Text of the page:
Expanding our disaster preparedness
Published: Oct 11, 2016
We have made it through another major hurricane with New Providence this time taking a direct hit. And with the benefit of time we will look back at the effectiveness of the warning systems, disaster preparedness, emergency response and ability of the various utilities to sustain services during the hurricane and rebound thereafter. I would hope that we can collectively agree that over the years we have definitely seen improvements in all areas and those responsible should be commended for this.
As a part of our overall disaster preparedness, though not always at the forefront of our minds, is an assessment of the ability of our buildings and infrastructure – including our roads, bridges, docks, storm drainage systems and the like – to withstand weather events. Here again we did reasonably well and this in part explains the fact that there was no loss of life.
But where do we go from here and are we ready for potentially stronger and more dangerous storms?
Our response must extend beyond better early warning systems, more shelters and increased standby generation capacity, all of which we need, to ongoing assessments of where we allow persons to build, how we build and who is allowed to participate in construction.
We must, as the government is seeking to do, develop a robust Contractors Act to clearly define specific trades and regulate them so that we are in line with international standards. It is correct to demand that those charged with construction demonstrate certain minimum skill and academic abilities, and as this effort has been in the works for far too many years hopefully this latest hurricane serves as a reminder of the importance of seeing this law passed.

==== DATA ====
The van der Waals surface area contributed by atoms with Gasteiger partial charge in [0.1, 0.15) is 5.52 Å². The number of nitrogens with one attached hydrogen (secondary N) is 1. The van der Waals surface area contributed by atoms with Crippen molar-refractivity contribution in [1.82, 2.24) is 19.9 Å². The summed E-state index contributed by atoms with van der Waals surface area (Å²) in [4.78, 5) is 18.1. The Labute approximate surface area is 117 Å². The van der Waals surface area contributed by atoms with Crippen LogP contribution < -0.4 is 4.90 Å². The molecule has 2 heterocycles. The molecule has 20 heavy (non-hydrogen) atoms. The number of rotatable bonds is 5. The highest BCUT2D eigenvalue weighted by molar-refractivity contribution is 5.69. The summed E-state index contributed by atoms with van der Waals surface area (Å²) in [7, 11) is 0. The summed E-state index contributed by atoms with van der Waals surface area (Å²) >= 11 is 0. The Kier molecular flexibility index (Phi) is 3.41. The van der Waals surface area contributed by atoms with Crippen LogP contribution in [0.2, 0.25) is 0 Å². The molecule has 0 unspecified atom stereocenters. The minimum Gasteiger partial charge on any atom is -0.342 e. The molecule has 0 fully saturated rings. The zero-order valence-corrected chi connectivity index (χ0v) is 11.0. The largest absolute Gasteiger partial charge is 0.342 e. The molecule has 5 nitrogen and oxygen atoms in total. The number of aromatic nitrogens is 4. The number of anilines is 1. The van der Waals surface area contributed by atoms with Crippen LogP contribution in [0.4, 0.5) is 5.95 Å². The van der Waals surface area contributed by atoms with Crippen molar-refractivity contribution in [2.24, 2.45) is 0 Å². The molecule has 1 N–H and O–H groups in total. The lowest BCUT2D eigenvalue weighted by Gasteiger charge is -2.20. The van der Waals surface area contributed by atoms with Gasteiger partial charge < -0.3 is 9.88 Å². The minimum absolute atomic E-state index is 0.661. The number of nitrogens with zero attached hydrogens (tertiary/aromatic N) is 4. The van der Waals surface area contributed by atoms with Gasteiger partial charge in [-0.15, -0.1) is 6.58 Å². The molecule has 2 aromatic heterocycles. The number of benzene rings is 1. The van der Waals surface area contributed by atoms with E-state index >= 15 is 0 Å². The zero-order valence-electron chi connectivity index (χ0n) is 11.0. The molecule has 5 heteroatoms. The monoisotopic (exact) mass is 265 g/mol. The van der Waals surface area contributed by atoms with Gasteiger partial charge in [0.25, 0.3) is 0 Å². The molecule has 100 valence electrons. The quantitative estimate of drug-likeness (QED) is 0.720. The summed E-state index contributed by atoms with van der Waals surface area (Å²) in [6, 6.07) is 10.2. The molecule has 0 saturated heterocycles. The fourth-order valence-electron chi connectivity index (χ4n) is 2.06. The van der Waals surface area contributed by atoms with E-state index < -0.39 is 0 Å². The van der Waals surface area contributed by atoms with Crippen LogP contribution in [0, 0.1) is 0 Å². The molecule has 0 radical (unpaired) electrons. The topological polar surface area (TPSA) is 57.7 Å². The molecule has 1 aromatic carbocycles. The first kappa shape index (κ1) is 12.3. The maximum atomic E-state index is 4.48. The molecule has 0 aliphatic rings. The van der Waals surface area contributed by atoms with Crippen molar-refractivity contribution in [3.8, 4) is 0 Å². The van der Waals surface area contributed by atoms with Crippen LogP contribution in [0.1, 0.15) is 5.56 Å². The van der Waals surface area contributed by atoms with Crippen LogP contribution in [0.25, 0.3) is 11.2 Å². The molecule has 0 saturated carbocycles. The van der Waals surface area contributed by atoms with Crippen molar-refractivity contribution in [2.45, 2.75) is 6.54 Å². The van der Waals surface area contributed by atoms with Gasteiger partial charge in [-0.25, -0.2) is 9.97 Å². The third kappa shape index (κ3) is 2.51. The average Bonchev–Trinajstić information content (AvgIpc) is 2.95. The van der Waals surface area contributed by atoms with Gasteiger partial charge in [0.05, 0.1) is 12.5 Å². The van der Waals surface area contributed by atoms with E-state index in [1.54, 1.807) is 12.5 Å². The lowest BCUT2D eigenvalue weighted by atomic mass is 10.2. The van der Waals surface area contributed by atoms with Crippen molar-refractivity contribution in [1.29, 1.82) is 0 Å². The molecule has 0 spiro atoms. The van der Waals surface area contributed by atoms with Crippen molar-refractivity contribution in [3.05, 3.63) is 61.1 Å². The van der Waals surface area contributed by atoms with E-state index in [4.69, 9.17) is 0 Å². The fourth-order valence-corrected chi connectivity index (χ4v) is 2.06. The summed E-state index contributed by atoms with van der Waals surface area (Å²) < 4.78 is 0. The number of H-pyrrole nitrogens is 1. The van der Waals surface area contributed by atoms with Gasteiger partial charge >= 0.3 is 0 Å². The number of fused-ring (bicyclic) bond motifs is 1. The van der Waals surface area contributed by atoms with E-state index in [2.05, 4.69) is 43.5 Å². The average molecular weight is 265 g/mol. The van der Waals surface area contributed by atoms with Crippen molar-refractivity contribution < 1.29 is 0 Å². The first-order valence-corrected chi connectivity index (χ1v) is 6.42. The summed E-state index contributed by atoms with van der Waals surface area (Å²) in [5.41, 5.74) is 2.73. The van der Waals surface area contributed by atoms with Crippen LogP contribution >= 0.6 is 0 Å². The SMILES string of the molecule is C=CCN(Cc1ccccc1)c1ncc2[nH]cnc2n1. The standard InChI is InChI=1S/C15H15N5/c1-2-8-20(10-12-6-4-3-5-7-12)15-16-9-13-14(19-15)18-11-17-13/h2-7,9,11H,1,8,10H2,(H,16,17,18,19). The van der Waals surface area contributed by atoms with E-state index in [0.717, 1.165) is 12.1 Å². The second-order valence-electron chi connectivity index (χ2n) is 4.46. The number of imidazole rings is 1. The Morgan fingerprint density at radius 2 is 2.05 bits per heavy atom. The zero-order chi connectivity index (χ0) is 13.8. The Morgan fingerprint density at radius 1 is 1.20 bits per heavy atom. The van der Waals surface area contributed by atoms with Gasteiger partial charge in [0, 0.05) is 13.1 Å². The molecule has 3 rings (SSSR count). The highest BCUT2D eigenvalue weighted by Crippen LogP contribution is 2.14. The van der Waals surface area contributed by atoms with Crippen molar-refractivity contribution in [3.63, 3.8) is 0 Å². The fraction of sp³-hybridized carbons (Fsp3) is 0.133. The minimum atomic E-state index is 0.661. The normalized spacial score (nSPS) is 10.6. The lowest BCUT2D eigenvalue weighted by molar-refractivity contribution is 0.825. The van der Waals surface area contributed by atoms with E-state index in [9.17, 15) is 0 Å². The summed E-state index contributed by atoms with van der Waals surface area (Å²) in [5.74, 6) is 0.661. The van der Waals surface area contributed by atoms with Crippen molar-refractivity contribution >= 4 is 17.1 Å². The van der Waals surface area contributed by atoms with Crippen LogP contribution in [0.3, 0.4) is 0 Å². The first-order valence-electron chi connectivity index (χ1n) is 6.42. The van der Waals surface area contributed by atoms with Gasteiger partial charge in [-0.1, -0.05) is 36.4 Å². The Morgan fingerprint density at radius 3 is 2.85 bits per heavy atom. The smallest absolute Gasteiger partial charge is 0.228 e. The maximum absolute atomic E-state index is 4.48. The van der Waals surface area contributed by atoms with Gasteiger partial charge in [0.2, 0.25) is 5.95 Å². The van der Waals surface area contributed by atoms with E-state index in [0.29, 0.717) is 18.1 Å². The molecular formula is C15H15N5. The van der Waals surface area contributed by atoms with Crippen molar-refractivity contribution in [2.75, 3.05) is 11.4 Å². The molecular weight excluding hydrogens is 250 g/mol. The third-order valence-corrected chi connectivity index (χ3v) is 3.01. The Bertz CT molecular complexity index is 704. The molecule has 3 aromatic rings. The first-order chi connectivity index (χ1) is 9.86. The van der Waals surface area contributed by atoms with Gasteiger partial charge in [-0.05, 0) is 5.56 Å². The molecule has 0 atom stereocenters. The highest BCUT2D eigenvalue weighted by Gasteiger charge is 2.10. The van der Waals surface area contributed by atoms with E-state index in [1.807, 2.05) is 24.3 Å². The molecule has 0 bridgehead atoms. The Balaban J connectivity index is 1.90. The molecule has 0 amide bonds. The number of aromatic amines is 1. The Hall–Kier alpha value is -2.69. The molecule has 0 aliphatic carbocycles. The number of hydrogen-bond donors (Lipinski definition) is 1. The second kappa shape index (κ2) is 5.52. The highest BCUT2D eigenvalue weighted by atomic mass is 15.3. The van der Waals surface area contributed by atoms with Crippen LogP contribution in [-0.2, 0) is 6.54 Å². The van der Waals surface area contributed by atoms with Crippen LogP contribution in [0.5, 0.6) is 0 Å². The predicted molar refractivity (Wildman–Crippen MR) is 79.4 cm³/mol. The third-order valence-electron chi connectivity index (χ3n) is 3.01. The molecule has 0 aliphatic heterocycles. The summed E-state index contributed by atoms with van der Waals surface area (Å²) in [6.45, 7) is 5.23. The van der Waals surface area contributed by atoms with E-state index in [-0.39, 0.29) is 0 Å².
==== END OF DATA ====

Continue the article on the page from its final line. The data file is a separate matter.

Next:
We need to find creative solutions to coastal development so we continue to benefit from, frankly, the revenues that such developments generate for us as a country, without compromising the environment.
Further, I commend the ongoing review of the existing Local Government Act that currently gives to persons, regardless of their qualifications, the powers of a buildings control officer upon election. At present it is a worrisome double standard, because in New Providence buildings control officers have been licensed civil engineers or licensed architects. The removal of this provision is a step in the right direction towards improving the quality of structures on the Family Islands.
Finally our building code has served us well, but it was always meant to be a living document that responded to technology changes, new hazards and climatic changes, at the very least. We have consistently failed to make the update of this important document a priority so that it might maintain its relevance. This must change so that it is fully updated on a predictable cycle in a process involving suitably competent stakeholders.
So yes, it is important to prepare for storms, hurricanes and other weather events just prior to their arrival but we must also give priority to strengthening our approach to future design and development so that we are better equipped to respond to stronger and potentially more frequent weather events.
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